Special Issue "Martian Meteorites"
A special issue of Geosciences (ISSN 2076-3263).
Deadline for manuscript submissions: closed (21 August 2017)
Dr. Elias Chatzitheodoridis
Martian meteorites are a major source of information for understanding both primary and secondary geological and geochemical processes on the surface and subsurface of Mars. The planet is being investigated from an increasing number of orbiters and mobile landers with the primary goal to discover habitable environments, and ultimately extinct or extant forms of life. This requires the detailed study of both the surface and subsurface of the planet.
The International Society for Meteoritics and Planetary Science, in their Meteoritical Bulletin Database, currently lists 180 meteorites that are identified as Martian. If all of them truly originated from Mars, they already comprise a very extensive inventory of Martian samples. It is important to investigate the origin of these samples, the range of environments they cover, and their precise chronology. Their systematic and careful study should also be combined with in situ studies of the Martian surface. Martian meteorites will also be of paramount importance in aiding the selection of promising landing sites, troubleshooting current measurements on the surface of Mars, calibrating future Mars scientific payloads, and preparing future sample return missions.
State-of-the-art analytical instrumentation and advanced analytical methods and protocols are tested on Martian meteorites on Earth, enabling their study in an unprecedented detail. This is not yet possible with the instruments on-board the current Mars rovers. Mineralogical, geochemical, and textural observations clearly demonstrate secondary hydrous alteration on the planet, forming niche environments that could provide habitable sites in the sub-surface. Further research on Martian meteorites, such as the association of primary mineralogy with specific magmatic processes, the inventory of secondary minerals (i.e., clays, serpentine, carbonates, sulphates, halite), their relationship with Mars' hydrosphere and atmosphere, and their chronology will add to an already extensive database that will further unravel Mars' tantalizing history and its habitability.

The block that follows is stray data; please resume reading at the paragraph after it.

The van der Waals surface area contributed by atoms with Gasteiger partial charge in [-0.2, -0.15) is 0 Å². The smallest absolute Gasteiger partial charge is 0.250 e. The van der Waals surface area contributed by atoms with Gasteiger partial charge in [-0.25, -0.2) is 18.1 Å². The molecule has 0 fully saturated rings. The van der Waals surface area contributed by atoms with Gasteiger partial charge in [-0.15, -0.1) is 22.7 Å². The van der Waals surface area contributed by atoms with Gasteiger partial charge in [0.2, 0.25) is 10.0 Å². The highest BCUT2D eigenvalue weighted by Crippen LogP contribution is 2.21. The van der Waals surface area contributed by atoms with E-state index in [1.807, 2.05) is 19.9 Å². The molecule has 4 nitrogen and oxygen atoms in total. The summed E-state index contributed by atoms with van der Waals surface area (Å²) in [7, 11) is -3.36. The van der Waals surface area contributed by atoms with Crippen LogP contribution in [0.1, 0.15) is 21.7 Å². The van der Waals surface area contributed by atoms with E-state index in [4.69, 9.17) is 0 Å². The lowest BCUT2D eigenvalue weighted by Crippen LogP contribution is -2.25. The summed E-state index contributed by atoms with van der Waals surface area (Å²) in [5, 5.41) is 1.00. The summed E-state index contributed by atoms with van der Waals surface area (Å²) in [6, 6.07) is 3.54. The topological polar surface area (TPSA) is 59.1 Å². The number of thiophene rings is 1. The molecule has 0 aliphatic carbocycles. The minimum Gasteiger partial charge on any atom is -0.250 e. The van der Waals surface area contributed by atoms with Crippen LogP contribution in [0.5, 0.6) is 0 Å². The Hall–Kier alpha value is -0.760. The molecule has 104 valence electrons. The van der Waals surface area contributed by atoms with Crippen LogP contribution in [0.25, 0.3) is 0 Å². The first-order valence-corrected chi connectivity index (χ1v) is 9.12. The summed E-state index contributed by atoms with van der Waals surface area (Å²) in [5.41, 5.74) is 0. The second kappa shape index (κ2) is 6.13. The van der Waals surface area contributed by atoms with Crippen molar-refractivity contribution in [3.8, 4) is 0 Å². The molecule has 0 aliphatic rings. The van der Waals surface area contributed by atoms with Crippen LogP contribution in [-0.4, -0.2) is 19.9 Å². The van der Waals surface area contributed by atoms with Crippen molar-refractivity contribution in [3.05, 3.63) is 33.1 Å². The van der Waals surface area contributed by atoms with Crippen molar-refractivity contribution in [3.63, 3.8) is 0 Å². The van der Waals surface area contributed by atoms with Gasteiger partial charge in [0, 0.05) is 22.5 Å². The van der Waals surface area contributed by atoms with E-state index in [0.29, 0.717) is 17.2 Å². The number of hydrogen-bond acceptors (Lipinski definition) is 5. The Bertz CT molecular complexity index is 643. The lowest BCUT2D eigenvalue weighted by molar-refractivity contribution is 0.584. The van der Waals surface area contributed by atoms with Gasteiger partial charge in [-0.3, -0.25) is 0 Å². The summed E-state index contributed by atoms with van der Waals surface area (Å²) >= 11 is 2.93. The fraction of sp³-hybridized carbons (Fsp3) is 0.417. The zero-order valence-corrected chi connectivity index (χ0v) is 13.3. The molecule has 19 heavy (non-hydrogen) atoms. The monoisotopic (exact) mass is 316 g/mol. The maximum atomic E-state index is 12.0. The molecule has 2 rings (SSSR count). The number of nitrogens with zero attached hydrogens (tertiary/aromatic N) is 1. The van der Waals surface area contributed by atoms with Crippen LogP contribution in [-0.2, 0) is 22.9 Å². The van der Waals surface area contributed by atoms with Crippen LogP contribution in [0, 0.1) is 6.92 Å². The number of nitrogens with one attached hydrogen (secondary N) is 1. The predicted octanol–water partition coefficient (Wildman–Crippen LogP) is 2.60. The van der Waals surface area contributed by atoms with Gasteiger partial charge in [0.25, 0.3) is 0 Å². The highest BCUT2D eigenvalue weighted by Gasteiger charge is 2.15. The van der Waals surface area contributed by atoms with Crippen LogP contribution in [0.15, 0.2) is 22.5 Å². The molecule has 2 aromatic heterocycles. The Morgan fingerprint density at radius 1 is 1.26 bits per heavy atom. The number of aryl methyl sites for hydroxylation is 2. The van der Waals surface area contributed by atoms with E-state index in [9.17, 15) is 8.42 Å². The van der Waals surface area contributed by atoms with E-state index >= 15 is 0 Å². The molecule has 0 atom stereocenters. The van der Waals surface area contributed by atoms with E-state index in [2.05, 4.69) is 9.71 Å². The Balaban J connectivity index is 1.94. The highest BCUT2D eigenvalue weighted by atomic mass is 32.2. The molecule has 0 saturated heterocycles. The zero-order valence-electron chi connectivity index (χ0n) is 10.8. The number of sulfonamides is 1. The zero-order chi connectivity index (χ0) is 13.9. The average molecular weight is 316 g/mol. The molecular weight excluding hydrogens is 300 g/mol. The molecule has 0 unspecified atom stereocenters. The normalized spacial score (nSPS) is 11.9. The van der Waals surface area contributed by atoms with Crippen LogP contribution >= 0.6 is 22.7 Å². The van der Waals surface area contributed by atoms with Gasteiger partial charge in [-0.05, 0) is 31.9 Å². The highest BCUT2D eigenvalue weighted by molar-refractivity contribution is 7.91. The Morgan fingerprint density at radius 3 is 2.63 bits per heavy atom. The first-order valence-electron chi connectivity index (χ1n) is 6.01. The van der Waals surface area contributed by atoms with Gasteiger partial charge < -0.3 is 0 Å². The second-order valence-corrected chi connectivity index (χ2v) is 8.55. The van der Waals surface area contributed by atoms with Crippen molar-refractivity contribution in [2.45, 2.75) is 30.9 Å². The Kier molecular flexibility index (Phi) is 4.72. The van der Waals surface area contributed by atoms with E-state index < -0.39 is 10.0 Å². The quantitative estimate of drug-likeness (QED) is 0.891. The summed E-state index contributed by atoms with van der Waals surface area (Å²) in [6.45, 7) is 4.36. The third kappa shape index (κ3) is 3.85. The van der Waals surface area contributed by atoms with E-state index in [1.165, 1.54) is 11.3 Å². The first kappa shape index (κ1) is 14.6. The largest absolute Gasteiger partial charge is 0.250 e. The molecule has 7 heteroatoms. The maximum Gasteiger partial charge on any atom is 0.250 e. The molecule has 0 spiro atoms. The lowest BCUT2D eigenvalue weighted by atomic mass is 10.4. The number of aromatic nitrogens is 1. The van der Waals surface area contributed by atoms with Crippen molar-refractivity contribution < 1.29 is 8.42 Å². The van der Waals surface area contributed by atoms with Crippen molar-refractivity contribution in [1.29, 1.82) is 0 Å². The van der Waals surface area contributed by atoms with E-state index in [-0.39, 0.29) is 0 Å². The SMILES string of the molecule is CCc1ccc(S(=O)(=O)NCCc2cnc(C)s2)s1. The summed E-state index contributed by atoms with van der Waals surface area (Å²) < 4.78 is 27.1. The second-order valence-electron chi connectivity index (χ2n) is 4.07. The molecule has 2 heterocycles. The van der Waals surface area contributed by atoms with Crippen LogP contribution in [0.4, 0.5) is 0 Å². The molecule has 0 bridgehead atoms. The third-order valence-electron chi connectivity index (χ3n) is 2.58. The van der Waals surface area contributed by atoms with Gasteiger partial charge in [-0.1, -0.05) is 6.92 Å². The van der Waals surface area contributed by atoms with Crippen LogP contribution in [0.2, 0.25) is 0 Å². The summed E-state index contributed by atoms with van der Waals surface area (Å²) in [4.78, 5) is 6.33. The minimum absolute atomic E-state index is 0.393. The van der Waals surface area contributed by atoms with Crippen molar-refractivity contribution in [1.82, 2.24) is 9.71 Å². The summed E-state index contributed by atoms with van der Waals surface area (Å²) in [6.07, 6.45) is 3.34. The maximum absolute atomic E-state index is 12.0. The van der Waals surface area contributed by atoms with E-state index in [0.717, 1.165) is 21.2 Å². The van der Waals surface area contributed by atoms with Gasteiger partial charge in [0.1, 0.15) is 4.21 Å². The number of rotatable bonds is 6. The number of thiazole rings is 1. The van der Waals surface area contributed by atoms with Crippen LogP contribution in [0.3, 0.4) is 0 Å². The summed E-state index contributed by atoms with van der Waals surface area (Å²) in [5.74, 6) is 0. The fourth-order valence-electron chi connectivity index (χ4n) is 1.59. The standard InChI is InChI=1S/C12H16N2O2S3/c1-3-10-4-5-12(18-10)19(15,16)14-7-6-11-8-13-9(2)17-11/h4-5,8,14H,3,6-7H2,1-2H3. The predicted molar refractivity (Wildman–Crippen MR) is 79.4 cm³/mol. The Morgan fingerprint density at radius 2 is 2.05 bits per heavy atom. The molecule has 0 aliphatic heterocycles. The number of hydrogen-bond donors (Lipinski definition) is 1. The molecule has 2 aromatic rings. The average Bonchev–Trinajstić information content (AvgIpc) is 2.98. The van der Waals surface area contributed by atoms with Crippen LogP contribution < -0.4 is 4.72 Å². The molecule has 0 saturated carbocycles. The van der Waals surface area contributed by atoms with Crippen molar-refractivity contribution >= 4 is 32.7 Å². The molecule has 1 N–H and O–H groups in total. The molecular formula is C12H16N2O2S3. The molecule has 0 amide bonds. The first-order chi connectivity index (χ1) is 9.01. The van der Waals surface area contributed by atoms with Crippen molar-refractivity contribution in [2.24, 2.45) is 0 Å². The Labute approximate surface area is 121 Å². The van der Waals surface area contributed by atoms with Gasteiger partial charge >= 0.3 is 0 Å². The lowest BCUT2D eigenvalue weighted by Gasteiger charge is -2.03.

Dr. Elias Chatzitheodoridis
Manuscript Submission Information
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- Planet Mars
- Martian meteorites
- Secondary minerals and processes
- Textural, chemical, mineralogical Biosignatures
The below list represents only planned manuscripts. Some of these manuscripts have not been received by the Editorial Office yet. Papers submitted to MDPI journals are subject to peer-review.
Title: Oxygen Isotope Thermometry of DaG 476 and SaU 008 Martian Meteorites: Implications for Their Origin
Authors: Arshad Ali 1, 2,* , Iffat Jabeen 2 and Sobhi J. Nasir 1
Affiliation: 1 Earth Sciences Research Centre (ESRC), Sultan Qaboos University (SQU), Al-Khodh, Muscat 123, Sultanate of Oman;
2 Department of Earth Sciences, Western University, 1151 Richmond Street N., London, ON, N6A 5B7 Canada
Abstract: We report the equilibration temperatures derived from the oxygen isotope thermometry of pyroxene-olivine pair from the DaG 476 (1220°C) and SaU 008 (1450°C) meteorites. Contrary to their geochemical and isotopic similarities, a temperature difference of 230°C between the two olivine-phyric shergottites provides insights into the Martian mantle magmatism. Based on our temperature estimation and previous magmatic models, we propose that SaU 008 could have originated from a deeper depleted mantle source. However, DaG 476 may have produced by the partial melting of the entrained pockets of the depleted mantle similar to that of the SaU 008’s source at relatively shallower depth. Both meteorites erupted as a relatively thick lava flow or a shallow intrusion at approximately the same time followed by a launch initiated by a single meteoritic impact at 1.1 Ma ago.